Every museum in the Mohawk Valley has had some kind of Erie Canal exhibit this summer, celebrating the 200th anniversary of what was hailed in 1817 as “biggest and boldest American engineering project of its century.” On Saturday, the New York State Museum will put its offering on display.
“Enterprising Waters: New York’s Erie Canal” begins its two-year run in the museum’s Exhibition Hall, documenting what was called “The Eighth Wonder of the World” when it was completed in 1825. What will be available for viewing on Saturday is called Phase One of the exhibit, while Phase Two, focusing on the canal’s legacy and its many versions, is scheduled to go up sometime in the spring of 2018.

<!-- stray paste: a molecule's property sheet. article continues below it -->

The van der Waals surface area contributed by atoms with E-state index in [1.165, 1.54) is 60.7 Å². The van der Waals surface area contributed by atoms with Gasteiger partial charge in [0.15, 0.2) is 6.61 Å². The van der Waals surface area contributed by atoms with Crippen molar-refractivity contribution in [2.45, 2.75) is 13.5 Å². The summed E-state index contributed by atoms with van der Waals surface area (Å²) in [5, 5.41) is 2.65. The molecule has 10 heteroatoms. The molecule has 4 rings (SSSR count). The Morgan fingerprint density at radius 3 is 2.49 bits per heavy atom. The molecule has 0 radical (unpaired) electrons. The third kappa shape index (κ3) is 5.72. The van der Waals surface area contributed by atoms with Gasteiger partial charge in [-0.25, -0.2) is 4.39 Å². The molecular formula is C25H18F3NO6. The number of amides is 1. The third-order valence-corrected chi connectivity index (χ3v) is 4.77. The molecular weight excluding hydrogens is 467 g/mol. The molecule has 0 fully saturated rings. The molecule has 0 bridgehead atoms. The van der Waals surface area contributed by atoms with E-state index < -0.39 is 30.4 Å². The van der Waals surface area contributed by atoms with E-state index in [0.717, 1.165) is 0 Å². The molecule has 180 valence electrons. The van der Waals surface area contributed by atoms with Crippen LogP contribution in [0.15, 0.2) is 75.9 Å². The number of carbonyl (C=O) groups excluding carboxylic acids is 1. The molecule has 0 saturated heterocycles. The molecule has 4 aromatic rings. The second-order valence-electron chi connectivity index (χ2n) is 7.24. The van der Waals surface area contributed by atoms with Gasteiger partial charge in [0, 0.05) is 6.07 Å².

“To me, the influence of the canal and what came in its wake is incredibly important,” said Brad Utter, a senior historian at the museum. “The westward migration, the settling of New York and the west, the industry that was established enabling goods to get to remote places, and the lasting legacy of the canal, well, it’s hard to compare it to anything else. It’s like the internet today. On the people of its day, the canal had that kind of influence.”
The exhibit will include various images of the canal along with documents and unique objects, including a windlass — a pully mechanism that easily lifted and lowered heavy cargo on and off canal boats. It is by far the biggest object in the exhibit.
“The big thing people are going to see when they walk into the gallery space is an Erie Canal warehouse with a gigantic windlass,” said Utter, an East Fishkill native who has been at the museum for eight years. “It’s a very large…
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